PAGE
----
Interest revenue is the earnings that an entity receives from any investments it makes, or on debt it owns. Under the accrual basis of accounting, a business should record interest revenue even if it has not yet been paid in cash for the interest, as long as it has earned the interest; this is done with an accrual journal entry. Under the cash basis of accounting, interest revenue is only recorded when a cash payment for interest is received by the entity.
For example, a company using the accrual basis of accounting purchases a certificate of deposit for $10,000, and earns 6% interest on it, which results in interest revenue of $600 after one year. The journal entry to record this interest revenue would be:
However, if the company had been using the cash basis of accounting and the cash had not yet been received by the end of the reporting period, no interest revenue would be recorded.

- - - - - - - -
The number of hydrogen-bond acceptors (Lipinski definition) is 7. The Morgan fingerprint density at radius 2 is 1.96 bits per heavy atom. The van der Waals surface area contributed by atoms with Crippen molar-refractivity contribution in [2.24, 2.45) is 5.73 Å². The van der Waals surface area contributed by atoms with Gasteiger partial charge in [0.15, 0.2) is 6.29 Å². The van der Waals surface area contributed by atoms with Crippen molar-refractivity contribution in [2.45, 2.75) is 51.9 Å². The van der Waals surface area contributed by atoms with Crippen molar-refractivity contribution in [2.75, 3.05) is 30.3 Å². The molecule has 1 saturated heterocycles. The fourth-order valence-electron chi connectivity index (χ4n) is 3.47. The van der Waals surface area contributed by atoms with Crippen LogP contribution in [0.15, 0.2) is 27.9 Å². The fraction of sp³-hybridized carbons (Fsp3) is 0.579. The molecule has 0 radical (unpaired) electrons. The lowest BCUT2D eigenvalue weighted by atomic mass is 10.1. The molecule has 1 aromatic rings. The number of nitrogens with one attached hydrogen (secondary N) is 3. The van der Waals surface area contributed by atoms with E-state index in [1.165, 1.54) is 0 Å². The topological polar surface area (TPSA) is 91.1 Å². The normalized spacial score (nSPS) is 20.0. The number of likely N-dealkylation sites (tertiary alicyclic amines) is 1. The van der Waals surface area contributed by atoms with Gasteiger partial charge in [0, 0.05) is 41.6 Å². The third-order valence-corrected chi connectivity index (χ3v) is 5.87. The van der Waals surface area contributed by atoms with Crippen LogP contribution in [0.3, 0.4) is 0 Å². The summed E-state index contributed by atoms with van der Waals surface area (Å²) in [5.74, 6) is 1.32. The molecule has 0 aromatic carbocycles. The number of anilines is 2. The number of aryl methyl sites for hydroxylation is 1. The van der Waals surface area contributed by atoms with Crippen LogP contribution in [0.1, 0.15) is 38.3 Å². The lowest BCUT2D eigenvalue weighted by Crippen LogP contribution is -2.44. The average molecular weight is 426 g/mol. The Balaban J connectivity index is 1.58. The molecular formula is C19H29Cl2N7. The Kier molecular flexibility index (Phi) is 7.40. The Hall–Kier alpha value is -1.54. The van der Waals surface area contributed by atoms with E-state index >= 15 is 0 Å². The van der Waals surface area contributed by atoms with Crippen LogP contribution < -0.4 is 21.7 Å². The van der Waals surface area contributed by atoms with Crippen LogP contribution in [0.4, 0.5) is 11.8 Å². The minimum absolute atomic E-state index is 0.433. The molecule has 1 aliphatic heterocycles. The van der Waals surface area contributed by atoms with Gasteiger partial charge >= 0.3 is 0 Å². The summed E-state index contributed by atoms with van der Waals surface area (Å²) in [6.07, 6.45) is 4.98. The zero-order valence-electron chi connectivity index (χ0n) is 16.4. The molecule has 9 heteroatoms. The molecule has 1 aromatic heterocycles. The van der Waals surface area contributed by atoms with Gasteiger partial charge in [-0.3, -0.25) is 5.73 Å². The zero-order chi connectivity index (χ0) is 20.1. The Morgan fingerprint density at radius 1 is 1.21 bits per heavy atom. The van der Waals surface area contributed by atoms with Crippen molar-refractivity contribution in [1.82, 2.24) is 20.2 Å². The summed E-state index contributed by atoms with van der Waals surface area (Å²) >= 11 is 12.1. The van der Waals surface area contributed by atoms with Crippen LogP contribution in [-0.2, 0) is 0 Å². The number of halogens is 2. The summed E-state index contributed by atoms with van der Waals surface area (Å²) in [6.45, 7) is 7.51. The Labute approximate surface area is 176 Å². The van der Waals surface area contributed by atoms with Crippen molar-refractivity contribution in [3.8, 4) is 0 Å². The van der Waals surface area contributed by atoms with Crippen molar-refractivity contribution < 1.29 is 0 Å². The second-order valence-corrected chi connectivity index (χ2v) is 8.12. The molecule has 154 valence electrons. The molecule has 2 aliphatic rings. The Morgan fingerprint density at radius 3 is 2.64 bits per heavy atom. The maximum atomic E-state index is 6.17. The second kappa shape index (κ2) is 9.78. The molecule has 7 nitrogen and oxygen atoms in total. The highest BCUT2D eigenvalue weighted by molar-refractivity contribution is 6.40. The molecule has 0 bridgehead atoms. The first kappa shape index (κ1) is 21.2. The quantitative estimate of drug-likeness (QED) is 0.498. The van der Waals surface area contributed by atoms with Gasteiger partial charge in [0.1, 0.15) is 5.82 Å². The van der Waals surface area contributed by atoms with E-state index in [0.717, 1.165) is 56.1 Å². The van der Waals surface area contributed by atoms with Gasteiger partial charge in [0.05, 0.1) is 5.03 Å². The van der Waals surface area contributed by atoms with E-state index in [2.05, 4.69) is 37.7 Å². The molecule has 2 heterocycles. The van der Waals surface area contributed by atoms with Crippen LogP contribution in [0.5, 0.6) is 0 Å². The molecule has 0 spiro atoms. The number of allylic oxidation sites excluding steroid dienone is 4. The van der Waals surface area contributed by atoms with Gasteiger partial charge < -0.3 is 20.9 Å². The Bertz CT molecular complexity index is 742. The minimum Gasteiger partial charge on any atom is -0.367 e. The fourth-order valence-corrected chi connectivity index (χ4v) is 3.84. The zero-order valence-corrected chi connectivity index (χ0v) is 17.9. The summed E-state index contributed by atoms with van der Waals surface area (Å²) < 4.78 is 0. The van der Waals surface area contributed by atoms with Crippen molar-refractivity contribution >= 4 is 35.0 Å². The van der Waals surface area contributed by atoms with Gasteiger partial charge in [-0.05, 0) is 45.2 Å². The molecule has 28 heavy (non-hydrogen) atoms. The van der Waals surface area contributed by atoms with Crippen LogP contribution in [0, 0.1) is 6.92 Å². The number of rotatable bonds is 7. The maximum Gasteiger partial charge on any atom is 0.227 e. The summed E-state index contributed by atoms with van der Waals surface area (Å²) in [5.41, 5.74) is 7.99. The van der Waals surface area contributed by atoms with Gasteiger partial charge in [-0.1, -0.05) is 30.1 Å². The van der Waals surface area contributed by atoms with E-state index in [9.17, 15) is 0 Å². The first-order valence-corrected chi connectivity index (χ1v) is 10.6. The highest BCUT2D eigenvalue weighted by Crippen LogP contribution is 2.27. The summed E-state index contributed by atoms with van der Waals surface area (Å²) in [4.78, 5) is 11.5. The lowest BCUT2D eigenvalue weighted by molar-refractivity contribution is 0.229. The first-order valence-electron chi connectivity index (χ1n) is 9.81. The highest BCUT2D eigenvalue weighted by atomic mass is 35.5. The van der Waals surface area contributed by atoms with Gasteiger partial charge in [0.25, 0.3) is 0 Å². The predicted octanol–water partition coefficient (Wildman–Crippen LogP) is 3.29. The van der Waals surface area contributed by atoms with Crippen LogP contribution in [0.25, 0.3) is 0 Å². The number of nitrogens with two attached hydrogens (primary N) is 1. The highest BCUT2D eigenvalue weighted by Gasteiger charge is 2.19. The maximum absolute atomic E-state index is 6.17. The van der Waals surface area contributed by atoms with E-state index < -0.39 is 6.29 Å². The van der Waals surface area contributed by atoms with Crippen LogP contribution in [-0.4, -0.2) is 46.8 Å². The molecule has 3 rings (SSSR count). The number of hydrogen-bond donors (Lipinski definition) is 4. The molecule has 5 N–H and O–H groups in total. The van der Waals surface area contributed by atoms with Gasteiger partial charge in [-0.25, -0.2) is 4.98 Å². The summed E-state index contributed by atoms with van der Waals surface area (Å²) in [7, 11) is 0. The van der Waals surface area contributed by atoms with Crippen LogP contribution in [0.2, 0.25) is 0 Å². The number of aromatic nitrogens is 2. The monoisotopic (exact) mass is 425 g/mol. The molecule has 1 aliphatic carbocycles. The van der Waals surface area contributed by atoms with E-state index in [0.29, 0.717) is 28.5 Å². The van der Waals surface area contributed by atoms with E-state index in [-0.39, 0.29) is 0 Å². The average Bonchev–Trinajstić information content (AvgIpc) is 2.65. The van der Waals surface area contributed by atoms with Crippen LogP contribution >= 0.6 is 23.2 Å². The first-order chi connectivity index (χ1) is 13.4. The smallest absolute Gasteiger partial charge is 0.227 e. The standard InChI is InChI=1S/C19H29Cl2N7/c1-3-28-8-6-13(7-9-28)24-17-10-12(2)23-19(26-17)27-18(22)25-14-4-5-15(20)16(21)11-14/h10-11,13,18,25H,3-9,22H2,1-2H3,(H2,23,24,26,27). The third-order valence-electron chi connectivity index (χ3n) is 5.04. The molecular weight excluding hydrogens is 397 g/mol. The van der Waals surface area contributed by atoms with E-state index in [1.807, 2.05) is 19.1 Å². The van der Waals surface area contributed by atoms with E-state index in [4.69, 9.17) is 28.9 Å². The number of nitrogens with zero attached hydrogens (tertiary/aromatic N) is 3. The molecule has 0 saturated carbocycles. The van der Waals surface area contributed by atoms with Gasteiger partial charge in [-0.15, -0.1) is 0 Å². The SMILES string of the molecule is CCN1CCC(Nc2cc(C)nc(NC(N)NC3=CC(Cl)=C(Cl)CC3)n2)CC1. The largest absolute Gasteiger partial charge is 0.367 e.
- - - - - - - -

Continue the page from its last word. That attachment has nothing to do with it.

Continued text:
The main issue with interest revenue is where to record it on the income statement. If an entity is in the business of earning interest revenue, such as a lender, then it should record interest revenue in the revenue section at the top of the income statement. Alternatively, if an entity only earns interest revenue as an ancillary treasury function (as is the case with most companies), then it should record interest revenue in the Other Revenue and Expense section, which is located after the Operating Income section of the income statement. Placing it here keeps readers of an entity's financial statements from getting the impression that revenue from continuing operations is higher than is actually the case.